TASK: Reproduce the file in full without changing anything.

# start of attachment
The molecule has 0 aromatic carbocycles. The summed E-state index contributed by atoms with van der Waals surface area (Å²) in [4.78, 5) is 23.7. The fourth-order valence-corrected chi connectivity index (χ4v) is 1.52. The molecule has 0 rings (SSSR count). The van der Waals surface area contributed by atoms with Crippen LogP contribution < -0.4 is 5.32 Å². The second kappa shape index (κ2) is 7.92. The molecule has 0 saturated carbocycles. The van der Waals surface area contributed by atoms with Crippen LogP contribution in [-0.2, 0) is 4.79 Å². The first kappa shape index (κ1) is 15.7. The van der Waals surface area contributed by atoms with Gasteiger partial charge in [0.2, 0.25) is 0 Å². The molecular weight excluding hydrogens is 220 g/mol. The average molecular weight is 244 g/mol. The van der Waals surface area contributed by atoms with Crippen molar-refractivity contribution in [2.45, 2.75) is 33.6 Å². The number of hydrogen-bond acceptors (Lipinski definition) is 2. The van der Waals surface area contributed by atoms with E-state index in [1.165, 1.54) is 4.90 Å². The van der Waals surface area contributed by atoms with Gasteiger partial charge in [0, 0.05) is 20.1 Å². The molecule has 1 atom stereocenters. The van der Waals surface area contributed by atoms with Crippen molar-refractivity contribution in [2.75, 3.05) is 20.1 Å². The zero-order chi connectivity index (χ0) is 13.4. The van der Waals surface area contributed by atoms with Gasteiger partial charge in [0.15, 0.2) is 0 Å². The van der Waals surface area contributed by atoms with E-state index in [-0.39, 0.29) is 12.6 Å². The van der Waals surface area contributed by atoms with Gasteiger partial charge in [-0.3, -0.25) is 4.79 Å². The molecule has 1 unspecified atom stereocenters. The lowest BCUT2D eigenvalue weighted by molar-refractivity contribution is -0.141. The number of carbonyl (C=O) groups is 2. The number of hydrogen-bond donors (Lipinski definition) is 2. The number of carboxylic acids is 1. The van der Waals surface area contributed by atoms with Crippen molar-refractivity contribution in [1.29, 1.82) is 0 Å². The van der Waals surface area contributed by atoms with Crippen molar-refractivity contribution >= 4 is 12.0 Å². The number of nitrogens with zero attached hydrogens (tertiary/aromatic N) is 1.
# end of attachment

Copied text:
The molecule has 0 aromatic carbocycles. The summed E-state index contributed by atoms with van der Waals surface area (Å²) in [4.78, 5) is 23.7. The fourth-order valence-corrected chi connectivity index (χ4v) is 1.52. The molecule has 0 rings (SSSR count). The van der Waals surface area contributed by atoms with Crippen LogP contribution < -0.4 is 5.32 Å². The second kappa shape index (κ2) is 7.92. The molecule has 0 saturated carbocycles. The van der Waals surface area contributed by atoms with Crippen LogP contribution in [-0.2, 0) is 4.79 Å². The first kappa shape index (κ1) is 15.7. The van der Waals surface area contributed by atoms with Gasteiger partial charge in [0.2, 0.25) is 0 Å². The molecular weight excluding hydrogens is 220 g/mol. The average molecular weight is 244 g/mol. The van der Waals surface area contributed by atoms with Crippen molar-refractivity contribution in [2.45, 2.75) is 33.6 Å². The number of hydrogen-bond acceptors (Lipinski definition) is 2. The van der Waals surface area contributed by atoms with E-state index in [1.165, 1.54) is 4.90 Å². The van der Waals surface area contributed by atoms with Gasteiger partial charge in [0, 0.05) is 20.1 Å². The molecule has 1 atom stereocenters. The van der Waals surface area contributed by atoms with Crippen molar-refractivity contribution in [2.75, 3.05) is 20.1 Å². The zero-order chi connectivity index (χ0) is 13.4. The van der Waals surface area contributed by atoms with Gasteiger partial charge in [0.15, 0.2) is 0 Å². The van der Waals surface area contributed by atoms with E-state index in [-0.39, 0.29) is 12.6 Å². The van der Waals surface area contributed by atoms with Gasteiger partial charge in [-0.3, -0.25) is 4.79 Å². The molecule has 1 unspecified atom stereocenters. The lowest BCUT2D eigenvalue weighted by molar-refractivity contribution is -0.141. The number of carbonyl (C=O) groups is 2. The number of hydrogen-bond donors (Lipinski definition) is 2. The number of carboxylic acids is 1. The van der Waals surface area contributed by atoms with Crippen molar-refractivity contribution in [1.29, 1.82) is 0 Å². The van der Waals surface area contributed by atoms with Crippen molar-refractivity contribution >= 4 is 12.0 Å². The number of nitrogens with zero attached hydrogens (tertiary/aromatic N) is 1.